Futures for longterm trends

Discussion in 'Index Futures' started by Marcell, Oct 13, 2008.

  1. Marcell


    Are futures suitable for exploiting trends that last several months to years? The major issue will be settlement dates. Is there a mechanism that will automatically roll over all my positions to the next contract or do I have to do this by hand? Selling the old contracts and immediately buy the new one. I'm at IB.
  2. I just roll over manually. Exit old contract, enter new contract. Not exactly a rocket science.
  3. MGJ


    If you use a "spread order" to roll over, the "exit old" and the "enter new" transactions will occur at the same instant.

    For example, today happens to be the day I am rolling over my long term position in the index futures known as "CAC-40" (the French stock index futures), info HERE. I submitted the following order:
    • Bonjour, this is a spread order, in the CAC-40, traded at MATIF in Paris:
      Buy 25 contracts Oct-2008 CAC-40, AND
      Sell 25 contracts Nov-2008 CAC-40,
      as a spread trade, at the market price for the spread.
    This order simultaneously exits my existing short position in the October CAC, and enters a new short position in the November CAC. As a previous writer remarked, not rocket science.

  4. clacy


  5. Marcell


    Thanks! So basically I'll have to execute a spread trade. Nice that IB offers that feature.

  6. Any advice on how far out to open a trade? If I want to take a long term futures position in an equity index, what are the pros and cons to rolling over to the contract 6 to 9 months out versus doing it every 3 month?
  7. MGJ


    Why don't you try it both ways and gather some data for yourself?

    Put on half of your position in the near contract and roll it to the next-near, then the next-near, then the next-near, ... , as needed.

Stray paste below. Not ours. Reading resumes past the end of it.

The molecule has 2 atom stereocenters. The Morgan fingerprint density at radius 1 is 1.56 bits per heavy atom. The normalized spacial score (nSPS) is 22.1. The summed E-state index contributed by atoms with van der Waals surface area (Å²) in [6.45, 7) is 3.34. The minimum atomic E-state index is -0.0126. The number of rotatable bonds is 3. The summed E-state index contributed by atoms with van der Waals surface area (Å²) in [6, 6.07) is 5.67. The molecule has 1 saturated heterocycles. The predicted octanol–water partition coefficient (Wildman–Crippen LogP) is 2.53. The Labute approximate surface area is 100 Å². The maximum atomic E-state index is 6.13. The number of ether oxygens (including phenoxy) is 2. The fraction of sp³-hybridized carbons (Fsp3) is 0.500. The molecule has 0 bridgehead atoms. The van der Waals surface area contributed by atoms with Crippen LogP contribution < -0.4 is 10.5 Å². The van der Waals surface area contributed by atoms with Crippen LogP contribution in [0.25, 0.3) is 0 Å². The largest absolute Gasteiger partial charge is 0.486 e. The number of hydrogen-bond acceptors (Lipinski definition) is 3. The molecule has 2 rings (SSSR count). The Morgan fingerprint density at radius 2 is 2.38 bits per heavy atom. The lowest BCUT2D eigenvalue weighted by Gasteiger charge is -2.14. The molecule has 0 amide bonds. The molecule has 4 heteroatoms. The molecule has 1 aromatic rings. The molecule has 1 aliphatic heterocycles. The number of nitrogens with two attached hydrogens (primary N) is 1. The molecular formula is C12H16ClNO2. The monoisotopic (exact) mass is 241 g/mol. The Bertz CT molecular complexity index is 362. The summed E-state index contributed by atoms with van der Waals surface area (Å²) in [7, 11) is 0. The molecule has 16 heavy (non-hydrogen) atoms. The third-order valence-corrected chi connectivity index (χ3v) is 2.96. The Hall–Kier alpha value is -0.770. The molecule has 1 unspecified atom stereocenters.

Put on the other half of your position in a distant contract and roll less often.

    Then see which half you like best, when the trade is complete. The beauty of this method is, you aren't relying upon the say-so of complete strangers. You're comparing two KNOWN FACTS, in your own account, and deciding for yourself which of them is best for you personally.
  8. MGJ, I think that is a good idea, and know real lessons can be learned by doing things yourself. But, I also don't believe in re-inventing the wheel and DO believe in learning from other's mistakes.

    I was looking for any glaring mistakes that might have stood out to a veteran and would be missed by me.

    Is it just a matter of preference? If so, it would seem that saving commissions and slippage by rolling over less often would be smarter. I figured there is more to it that I was missing and that either liquidity or contango or something else I couldn't even fathom might make one strategy better than another.
  9. MGJ


    Personally, I haven't done your trade both ways and tracked the results for lots and lots of trades, to see which method I prefer. So I can't really help you. But perhaps it is worth wondering, if you're trying to capture big moves by holding onto positions for a long time, whether it's silly to worry about slippage and commissions. Perhaps for big-move trades held a loooong time, S+C represent a negligible fraction of expected average profit. Even if the trade is rolled over numerous times, incurring commission each roll and incurring (small) spread slippage each roll. But I'm sure you've already thought about that and looked at the dollar size of some examples, either by-hand on charts, or in computer "backtests" of trading systems.

    Maybe, of all the factors to consider when deciding between the two methods, S+C is one of the least important (?)
  10. Good point MGJ. In a long term position, S and C are smaller percentages of your costs.

    I guess what I'm trying to figure out is how the different contracts are priced.

    Sometimes the further out contracts trade at a higher price. Sometimes they trade at a lower price. As expiration approaches, they trade closer to spot price.

    What I'm wondering is, could you get a far out contract that is trading at a higher price than the closest month and then as its expiration approaches, the contract loses value as it trades closer to the spot price. If this is a potential, the cost of that could be a lot higher and it might be worth the C+S of rolling over the current month contract which trades closer to the spot price of the good.
    #10     Mar 10, 2009